It is published by Andover Junction Publications and features color photography printed on glossy paper.

AAPRCO Eyes Recurring Trips on Amtrak Routes

February 2, 2019

The American Association of Private Rail Car Owners is pitching to Amtrak the idea of having an annual train that would use existing Amtrak routes.

The group had until 2018 hosted rare mileage trips of private rail cars that were operated by Amtrak, but the carrier has since prohibited such one-time charters that do not use regularly scheduled Amtrak routes.

The excursions typically were combined with the group’s annual convention.

In a recent newsletter, AAPRCO officials said they are still working on the routing and eyeing layovers in some areas that are not accessible to individual private rail cars.

The excursion, if approved by Amtrak, would operate in mid September, a date designed to avoid overlapping other fall charter trips.

The rare mileage excursions have in past years also functioned as a fund-raising activity for AAPRCO.

Amtrak Has Reduced Level of Public Information

January 12, 2019

Amtrak is providing fewer statistics to the public regarding the operation of its trains.

In a news brief in the newsletter of the American Association of Passenger Rail Car Owners, Washington reporter Ross Capon said the reduction of information is significant because the missing statistics better show the value of long-distance passenger trains.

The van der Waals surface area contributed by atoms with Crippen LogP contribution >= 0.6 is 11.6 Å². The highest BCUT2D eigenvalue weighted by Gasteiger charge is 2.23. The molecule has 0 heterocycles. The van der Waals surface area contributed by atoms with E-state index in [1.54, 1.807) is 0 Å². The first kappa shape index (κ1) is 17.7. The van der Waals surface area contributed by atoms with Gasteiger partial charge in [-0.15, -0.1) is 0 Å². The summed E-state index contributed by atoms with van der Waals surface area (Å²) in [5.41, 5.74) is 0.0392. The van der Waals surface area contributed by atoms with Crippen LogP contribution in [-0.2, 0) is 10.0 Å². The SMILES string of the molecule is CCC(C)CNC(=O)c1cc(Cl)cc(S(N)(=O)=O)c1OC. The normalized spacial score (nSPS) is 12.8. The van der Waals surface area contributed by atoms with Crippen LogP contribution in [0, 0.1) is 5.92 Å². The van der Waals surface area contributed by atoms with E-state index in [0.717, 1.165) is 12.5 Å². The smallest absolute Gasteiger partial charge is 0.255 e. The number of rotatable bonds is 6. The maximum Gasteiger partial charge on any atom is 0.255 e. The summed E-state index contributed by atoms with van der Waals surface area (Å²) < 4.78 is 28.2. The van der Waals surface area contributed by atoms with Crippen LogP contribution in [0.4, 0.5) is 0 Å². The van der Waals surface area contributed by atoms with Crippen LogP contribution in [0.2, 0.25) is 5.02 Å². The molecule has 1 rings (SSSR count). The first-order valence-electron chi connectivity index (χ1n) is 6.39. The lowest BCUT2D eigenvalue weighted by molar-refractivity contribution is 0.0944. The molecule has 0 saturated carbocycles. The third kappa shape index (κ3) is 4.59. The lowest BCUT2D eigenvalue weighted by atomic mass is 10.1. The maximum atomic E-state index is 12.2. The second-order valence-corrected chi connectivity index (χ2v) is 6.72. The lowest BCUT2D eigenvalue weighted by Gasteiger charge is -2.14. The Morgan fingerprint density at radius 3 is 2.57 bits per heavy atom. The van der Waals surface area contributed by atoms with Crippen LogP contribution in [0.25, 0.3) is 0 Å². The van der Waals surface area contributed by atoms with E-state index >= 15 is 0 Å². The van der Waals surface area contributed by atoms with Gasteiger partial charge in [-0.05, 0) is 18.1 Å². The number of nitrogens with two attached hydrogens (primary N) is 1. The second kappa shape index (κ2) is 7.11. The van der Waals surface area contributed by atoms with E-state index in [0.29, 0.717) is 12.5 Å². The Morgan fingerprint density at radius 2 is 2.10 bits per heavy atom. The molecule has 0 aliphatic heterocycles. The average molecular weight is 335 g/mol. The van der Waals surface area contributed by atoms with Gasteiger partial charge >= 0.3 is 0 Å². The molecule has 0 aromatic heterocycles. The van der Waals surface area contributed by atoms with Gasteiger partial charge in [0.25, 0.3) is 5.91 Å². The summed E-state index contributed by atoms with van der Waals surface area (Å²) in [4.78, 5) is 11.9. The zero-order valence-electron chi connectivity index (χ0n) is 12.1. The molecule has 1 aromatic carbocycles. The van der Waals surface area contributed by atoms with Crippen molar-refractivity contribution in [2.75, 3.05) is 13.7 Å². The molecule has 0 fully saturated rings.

Amtrak provides monthly performance reports known as the Route Level Results.

Unlike past reports, the current reports are not longer showing longer shows gross ticket revenue, seat miles, or passenger-miles.

Capon wrote that the passenger-mile (one passenger carried one mile) “best reflects the LD trains’ value.”

He cited as an example the September 2017 report, which indicated that Amtrak’s 15 long-distance trains accounted for 40.1 percent of Amtrak’s passenger-miles in fiscal year 2017.

That information is missing from the September 2018 report.

Capon, a former executive director of the National Association of Railroad Passengers, said this has enabled Amtrak executives to get away with claiming that long-distance trains account for only 15 percent of Amtrak ridership.

Private Car Owners Plotting Next Moves

May 30, 2018

Private passenger car owners huddled last week to plot their next moves in response to changes in Amtrak’s policies toward handling their cars.

The policy changes have raised fees and restricted how often and where private cars can operate.

The meeting involved members of the American Association of Private Railroad Car Owners and the Railroad Passenger Car Alliance.

Although the joint meeting did not produce any announced major strategy initiatives, AAPRCO President Bob Donnelley said the policy changes are forcing many of his group’s members to close or curtail their operations.”

PRCA president Roger Fuehring said Amtrak’s actions have adversely affected employees, suppliers, and the hospitality industry that works with private rail car trips.

Groups Fear Amtrak Killing Long-Distance Trains

May 5, 2018

Two organizations that represent private railroad car owners are accusing Amtrak of lacking commitment to support the passenger carrier’s national network.

The letter was sent to Amtrak CEO Richard Anderson and signed by Robert G. Donnelley, president of the American Association of Private Railroad Car Owners and W. Roger Fuehring, president of the Railroad Passenger Car Alliance.

It cited what it described as “recent, abrupt, negative changes in Amtrak’s policies toward special trains and private cars.”

The changes, the groups say, have imposed “unreasonable economic costs on Amtrak, car owners, their employees and vendors, and the communities these cars and trains visit.” The letter is seeking a review of current policies.